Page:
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Community greets new Mundy Mill elementary school
Academy opens this fall in Gainesville school system
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Gainesville City School District students hold the ceremonial ribbon that will be cut to open the Mundy Mill Academy on Tuesday. The newest school in the district will begin its first school year this fall.

Jenifer Campos was all smiles as she watched her son, Joshua, and twin daughters, Daniella and Isabella, holding the ribbon with other children for the ribbon-cutting ceremony celebrating the completion of their new school, Mundy Mill Academy.

The three children attended Gainesville Exploration Academy this year, but are looking forward to their new school where Joshua will be in second grade and the girls will be in first.

“It’s beautiful; it’s so exciting,” Campos said. “This is going to be history, and my kids are going to be one of the first ones to come, so I’m excited. They were so excited to see their new school, so we couldn’t miss it.”

The Campos family, who live about a two-minute walk from the new school, were among an estimated 800-900 students, faculty, community and representatives from other schools in the Gainesville City School District attending the ceremony, which was followed by tours of the new facility.

After his family toured the two-story building, Joshua gave a two-word analysis of his new school.

“It’s big,” he said.

The school, which cost about $18.7 million, is an addition to relieve growth issues school officials are facing.

“It’s a very big deal,” said Adrian Niles, the district’s maintenance and operations director and capital projects manager. “It’s an awesome school, a good collaborative effort by the parties involved and we’re just excited and glad to open this thing up.”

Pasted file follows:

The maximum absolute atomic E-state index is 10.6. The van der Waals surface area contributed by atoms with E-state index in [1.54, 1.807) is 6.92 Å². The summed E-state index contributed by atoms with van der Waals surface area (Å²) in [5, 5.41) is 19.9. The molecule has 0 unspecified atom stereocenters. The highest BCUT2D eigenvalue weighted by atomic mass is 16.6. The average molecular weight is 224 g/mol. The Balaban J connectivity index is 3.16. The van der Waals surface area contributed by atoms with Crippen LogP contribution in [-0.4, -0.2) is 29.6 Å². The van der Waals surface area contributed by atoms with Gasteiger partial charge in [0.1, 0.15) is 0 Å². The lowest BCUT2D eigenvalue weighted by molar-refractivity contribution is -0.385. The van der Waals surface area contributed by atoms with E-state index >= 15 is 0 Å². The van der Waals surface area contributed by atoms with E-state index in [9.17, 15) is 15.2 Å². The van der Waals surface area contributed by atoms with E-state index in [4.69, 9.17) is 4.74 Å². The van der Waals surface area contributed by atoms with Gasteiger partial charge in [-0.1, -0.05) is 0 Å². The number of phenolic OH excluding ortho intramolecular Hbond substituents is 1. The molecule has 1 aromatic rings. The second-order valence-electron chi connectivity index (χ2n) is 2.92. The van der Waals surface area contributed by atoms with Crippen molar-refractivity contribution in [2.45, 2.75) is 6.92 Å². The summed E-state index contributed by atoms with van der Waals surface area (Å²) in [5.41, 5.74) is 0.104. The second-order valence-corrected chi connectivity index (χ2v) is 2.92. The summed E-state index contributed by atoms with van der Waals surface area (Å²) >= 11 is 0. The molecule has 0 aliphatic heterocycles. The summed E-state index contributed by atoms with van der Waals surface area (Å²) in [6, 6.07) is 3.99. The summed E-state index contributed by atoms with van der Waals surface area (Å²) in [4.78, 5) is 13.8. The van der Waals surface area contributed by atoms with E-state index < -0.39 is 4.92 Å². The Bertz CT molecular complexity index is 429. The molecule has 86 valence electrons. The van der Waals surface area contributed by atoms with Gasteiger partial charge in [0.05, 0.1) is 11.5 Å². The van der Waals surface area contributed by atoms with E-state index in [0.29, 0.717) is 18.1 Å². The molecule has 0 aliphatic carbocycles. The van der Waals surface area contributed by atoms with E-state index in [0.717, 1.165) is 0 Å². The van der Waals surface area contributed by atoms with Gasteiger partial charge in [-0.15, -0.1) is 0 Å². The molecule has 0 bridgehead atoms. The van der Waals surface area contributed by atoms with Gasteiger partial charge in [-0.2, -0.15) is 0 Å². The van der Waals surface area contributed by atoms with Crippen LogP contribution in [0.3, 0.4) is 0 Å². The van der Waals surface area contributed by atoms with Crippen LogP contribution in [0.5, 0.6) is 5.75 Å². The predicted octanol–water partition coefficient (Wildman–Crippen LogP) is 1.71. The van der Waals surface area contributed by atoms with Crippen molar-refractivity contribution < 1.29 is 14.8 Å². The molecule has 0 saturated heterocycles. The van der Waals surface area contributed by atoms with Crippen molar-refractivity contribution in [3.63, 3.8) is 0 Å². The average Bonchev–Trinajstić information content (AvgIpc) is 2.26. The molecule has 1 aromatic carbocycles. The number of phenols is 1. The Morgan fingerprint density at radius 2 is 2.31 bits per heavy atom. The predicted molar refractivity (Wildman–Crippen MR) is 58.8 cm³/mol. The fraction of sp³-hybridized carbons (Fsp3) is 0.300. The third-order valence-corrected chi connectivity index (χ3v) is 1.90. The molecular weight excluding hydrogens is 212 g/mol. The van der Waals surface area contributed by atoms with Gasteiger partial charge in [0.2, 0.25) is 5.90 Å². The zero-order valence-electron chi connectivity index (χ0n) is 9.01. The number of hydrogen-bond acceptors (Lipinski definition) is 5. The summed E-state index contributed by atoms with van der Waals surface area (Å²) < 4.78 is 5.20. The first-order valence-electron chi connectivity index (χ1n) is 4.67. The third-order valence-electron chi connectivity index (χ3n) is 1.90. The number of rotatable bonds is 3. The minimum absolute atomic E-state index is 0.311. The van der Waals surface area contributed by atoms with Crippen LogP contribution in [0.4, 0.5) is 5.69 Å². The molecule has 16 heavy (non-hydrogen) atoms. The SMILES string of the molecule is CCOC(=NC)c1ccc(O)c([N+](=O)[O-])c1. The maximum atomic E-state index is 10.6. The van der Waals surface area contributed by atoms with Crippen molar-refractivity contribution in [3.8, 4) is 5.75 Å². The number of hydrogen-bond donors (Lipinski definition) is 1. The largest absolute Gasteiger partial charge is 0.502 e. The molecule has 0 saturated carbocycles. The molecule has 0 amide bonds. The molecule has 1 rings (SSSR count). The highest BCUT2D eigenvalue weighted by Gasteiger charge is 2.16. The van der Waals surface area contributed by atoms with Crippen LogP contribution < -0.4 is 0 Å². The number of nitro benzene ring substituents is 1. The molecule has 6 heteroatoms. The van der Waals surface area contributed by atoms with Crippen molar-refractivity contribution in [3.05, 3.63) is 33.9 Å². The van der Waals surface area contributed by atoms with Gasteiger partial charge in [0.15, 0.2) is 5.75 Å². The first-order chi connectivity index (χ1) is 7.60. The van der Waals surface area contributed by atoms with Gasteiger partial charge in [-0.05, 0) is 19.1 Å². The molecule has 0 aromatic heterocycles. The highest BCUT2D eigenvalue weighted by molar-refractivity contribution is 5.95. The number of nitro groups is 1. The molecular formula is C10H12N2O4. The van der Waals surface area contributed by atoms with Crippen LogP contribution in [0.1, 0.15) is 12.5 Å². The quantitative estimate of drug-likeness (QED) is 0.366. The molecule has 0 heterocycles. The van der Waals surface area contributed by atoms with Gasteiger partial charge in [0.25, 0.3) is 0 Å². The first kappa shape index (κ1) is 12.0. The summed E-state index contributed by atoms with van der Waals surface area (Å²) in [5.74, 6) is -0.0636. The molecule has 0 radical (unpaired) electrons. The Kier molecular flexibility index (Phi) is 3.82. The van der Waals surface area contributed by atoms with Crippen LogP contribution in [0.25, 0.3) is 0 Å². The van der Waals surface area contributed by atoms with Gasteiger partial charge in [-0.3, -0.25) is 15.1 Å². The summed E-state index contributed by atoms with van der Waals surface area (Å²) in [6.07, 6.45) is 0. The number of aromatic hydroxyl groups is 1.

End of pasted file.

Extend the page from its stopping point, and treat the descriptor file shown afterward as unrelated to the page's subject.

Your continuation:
Mundy Mill Principal Crystal Brown, who moved to Gainesville in January to begin plans for the opening, agreed there was excitement with the opening.

“For me, personally, I’m thrilled to be here,” Brown said. “It’s like a bucket list item. I get to open a brand-new facility, and I’m so glad Gainesville City Schools entrusted me with that job.”

Brown had served as a principal in North Carolina for more than a decade before applying for the Mundy Mill position after her husband got a job with the Centers for Disease Control in Atlanta.

“The first time I saw (the job listing) my heart was beating really fast,” she said. “I knew this was the place for me.”

Gainesville Superintendent Wanda Creel, who is stepping down at the end of June, said she has been involved in building 10 schools in four different school districts, but this is the first one in Gainesville.

“There’s been an awful lot of planning and preparation, a lot of details about finances and decisions, even down to what type of flooring do we put in,” she said. “What made it special was the fact that this was a long time in coming here for Gainesville city. To have had the honor of helping to realize a vision that has been in place for a long time has been very special for me. I wouldn’t take anything for the moments that we’ve had in building this school.”

School board member Sammy Smith walked into the gym and immediately noticed a different smell.

“It smells so new in here,” Smith said. “It’s a shot in the arm for the community and the students and the staff and another good feather in the cap of the school system.”

After completing his tour of the school, board chairman Brett Mercer called Mundy Mill “a fabulous space for children.”

“Everything seemed to be extremely thought out,” Mercer said. “What an impressive facility.

Jeremy Williams, Gainesville’s incoming superintendent, called the school “a shining jewel for this community.”

“I’m extremely impressed with the craftsmanship, the planning,” he said. “This is really a school where the planning has outdone itself to make sure it’s ready, not only for next year, but also for future years.”

Maria Ramirez, Mundy Mill’s new parent coordinator and media clerk, worked for many years at New Holland Knowledge Academy before taking the job at the new school. She had some mixed emotions Tuesday.

“It’s bittersweet for me,” she said. “I feel sad that I’m leaving New Holland, but I’m happy that I’m starting at a new school.”

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